Wyatt Employment Law Report

Ten Largest Verdicts in Kentucky Employment Cases: 2000-2009

Leave a comment

By Patrick Schach

In the past decade, jury verdicts in employment cases have continued to grow across the country.  Kentucky is no different.  The ten largest non-Fair Labor Standards Act employment verdicts in Kentucky from 2000-2009 as reported in The Kentucky Trial Court Review Series, editions 3-12 are:

  • $4,352,316: Hill and Hill v. Kentucky Lottery (Jefferson, 2003):  Husband and wife employees received separate verdicts for $2,654,450 and $1,697,866 because of Defendant’s retaliation against them for helping a third employee’s discrimination claim.
  • $4,222,966: Jefferson v. Jefferson County Public Schools (Jefferson, 2004):  Elementary school teacher was accused of misconduct by her aide.  Jury found that school officials acted with malice when coercing plaintiff’s retirement.  Defendant’s tort was a denial of due process to plaintiff teacher.
  • $3,500,000:  Cobb v. Fayette County Board of Education et al (Fayette, 2005):  A middle school principal prevails on a whistleblower claim after reporting improprieties at her school.  The verdict included $1,000,000 in punitive damages against two individual school board officials.
  • $2,890,532:  Riles et al v. Kentucky Lottery (Jefferson, 2004):  Separate plaintiffs recovered $1,570,805 and $1,319,805 for different acts of racial discrimination.  After the first plaintiff quit her job because of the harassing work atmosphere, the second plaintiff was promoted and subsequently fired in a ruse to cover up the discrimination against the first plaintiff.
  • $2,000,002: Anderson & Vinson v. Dept. of Agriculture (Franklin, 2001):  In this whistleblower suit, Plaintiff supervisors succeeded after being retaliated against for reporting mismanagement in inspections.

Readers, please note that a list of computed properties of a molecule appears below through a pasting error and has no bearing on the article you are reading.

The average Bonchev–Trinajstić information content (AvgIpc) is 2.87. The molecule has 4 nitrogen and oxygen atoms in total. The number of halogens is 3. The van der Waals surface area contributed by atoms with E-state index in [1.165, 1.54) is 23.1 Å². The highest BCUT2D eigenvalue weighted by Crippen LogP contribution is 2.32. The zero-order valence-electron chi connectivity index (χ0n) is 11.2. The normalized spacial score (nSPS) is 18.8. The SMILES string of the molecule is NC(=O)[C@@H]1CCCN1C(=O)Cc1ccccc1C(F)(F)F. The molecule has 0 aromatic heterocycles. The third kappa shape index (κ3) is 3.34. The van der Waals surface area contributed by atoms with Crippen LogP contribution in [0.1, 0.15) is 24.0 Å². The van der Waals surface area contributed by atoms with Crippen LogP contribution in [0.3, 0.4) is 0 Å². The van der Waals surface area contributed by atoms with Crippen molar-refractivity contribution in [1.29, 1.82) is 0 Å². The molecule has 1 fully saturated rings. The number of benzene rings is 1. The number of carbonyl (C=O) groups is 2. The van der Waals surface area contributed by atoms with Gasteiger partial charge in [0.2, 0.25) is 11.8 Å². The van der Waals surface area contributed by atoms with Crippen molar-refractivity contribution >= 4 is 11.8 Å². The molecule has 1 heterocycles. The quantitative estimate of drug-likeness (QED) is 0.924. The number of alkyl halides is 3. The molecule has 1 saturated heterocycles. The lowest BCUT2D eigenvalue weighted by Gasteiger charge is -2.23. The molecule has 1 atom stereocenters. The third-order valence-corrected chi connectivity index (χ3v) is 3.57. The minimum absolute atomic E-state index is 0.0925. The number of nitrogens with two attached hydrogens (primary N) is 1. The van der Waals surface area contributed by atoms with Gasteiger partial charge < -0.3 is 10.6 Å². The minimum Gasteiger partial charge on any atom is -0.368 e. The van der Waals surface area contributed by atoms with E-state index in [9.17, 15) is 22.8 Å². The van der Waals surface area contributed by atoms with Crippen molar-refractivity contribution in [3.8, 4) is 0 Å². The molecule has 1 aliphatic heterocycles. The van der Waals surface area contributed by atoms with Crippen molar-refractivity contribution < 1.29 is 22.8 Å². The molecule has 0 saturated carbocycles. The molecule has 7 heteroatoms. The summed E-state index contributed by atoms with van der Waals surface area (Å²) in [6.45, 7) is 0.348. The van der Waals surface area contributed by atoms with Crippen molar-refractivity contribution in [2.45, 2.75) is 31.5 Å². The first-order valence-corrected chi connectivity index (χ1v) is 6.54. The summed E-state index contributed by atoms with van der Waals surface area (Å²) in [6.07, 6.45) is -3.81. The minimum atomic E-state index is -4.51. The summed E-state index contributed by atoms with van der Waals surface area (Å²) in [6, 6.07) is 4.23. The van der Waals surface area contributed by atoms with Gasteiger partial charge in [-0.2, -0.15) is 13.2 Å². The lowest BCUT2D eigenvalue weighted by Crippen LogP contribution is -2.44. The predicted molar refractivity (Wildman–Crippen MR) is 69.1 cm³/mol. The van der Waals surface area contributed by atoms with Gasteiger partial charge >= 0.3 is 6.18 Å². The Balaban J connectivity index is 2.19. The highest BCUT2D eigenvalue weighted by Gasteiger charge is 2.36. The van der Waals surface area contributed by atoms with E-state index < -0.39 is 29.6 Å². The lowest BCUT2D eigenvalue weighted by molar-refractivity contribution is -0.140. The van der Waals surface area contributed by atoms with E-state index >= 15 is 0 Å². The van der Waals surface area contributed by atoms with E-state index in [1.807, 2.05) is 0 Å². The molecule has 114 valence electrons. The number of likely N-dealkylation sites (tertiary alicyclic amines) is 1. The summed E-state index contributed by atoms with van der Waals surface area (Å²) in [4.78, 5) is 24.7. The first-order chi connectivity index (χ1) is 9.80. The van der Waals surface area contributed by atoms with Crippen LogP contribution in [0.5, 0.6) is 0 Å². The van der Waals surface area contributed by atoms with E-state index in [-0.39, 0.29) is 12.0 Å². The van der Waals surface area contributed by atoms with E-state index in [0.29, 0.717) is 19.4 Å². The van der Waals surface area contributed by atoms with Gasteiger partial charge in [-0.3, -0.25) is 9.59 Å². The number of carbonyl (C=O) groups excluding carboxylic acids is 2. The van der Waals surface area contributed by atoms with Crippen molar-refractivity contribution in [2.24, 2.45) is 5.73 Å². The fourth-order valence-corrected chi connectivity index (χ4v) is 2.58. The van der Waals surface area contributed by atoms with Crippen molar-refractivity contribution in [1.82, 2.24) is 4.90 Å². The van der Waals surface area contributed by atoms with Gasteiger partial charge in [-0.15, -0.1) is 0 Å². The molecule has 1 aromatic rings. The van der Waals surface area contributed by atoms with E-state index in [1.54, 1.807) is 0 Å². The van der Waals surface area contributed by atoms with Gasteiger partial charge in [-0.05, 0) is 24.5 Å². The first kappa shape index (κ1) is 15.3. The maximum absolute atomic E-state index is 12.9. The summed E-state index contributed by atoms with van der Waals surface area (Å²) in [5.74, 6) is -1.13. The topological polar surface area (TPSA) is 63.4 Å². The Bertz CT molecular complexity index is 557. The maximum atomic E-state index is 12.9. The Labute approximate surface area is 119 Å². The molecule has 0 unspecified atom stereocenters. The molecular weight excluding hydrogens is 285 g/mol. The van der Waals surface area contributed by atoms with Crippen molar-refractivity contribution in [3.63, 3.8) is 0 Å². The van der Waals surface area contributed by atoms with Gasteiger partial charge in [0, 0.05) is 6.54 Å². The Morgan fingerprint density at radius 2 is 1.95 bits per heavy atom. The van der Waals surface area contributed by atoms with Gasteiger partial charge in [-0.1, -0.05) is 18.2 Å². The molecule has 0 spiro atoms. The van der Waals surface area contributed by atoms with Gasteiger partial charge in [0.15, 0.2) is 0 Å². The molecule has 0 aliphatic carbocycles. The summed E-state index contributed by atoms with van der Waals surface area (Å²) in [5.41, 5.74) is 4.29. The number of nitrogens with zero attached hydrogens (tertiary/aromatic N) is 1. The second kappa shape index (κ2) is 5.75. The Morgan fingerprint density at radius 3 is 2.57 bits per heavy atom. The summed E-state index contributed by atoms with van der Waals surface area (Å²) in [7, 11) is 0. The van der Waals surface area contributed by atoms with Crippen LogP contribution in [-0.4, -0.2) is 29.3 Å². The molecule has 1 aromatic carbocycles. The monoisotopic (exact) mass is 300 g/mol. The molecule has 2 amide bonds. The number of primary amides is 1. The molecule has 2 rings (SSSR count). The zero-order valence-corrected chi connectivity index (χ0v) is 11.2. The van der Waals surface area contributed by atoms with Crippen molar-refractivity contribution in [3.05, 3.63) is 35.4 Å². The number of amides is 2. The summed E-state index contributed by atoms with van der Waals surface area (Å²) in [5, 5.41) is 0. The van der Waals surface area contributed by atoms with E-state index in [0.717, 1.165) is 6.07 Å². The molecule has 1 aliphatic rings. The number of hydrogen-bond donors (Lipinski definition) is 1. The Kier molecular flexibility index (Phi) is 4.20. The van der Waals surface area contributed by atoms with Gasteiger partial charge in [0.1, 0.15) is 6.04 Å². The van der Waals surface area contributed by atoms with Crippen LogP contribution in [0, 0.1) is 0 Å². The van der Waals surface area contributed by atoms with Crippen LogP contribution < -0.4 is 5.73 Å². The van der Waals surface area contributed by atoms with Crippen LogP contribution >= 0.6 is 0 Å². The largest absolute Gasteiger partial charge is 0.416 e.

• $1,768,584:  Buckley v. Country Oven (Warren, 2002):  Employee at industrial bakery alleged employer required her to become a “snitch” as a condition of further employment.  When employee suffered physical and emotional injuries from this requirement, Defendant employer did not accommodate her disabilities.  Punitive damages of $1,250,000 were included in the verdict.
  • $1,461,744:  Breit and Walker v. Rawlings & Associates et al (Jefferson, 2002):  Two associate attorneys recovered individual verdicts of  $824,593 and $637,151 against their employer for failure to pay finder’s fees pursuant to an oral contract.  The verdict includes  $885,283 of punitive damages.
  • $1,281,363:  West v. Tyson Foods (Federal Court Owensboro, 2008):  Plaintiff employee prevailed in sexual harassment claim based on co-workers’ harassment and supervisor’s failure to take corrective action, instead telling plaintiff that the complained of behavior was simply “how Mexicans treat their women.”  The verdict included $400,000 of punitive damages.
  • $1,150,000: Younis v. Dept. of Homeland Security (Jefferson, 2006): Plaintiff TSA employee alleged sex discrimination based on inequities in pay between her and a male co-worker.  Plaintiff also alleged retaliation for raising the discrimination issue.  Jury sided with Defendant on discrimination issue but awarded plaintiff over one million dollars on the retaliation claim alone.
  • $1,086,750:  Clark v. KACo (Franklin, 2008):  Employee retaliated against by employer for her opposition to sexual harassment and prior participation in a third party’s lawsuit.

Leave a reply. Please note that although this blog may be helpful in informing clients and others who have an interest in information privacy and security, it is not intended to be legal advice. The information on this blog also should not be relied upon to form an attorney-client relationship.

Fill in your details below or click an icon to log in:

WordPress.com Logo

You are commenting using your WordPress.com account. Log Out / Change )

Twitter picture

You are commenting using your Twitter account. Log Out / Change )

Facebook photo

You are commenting using your Facebook account. Log Out / Change )

Google+ photo

You are commenting using your Google+ account. Log Out / Change )

Connecting to %s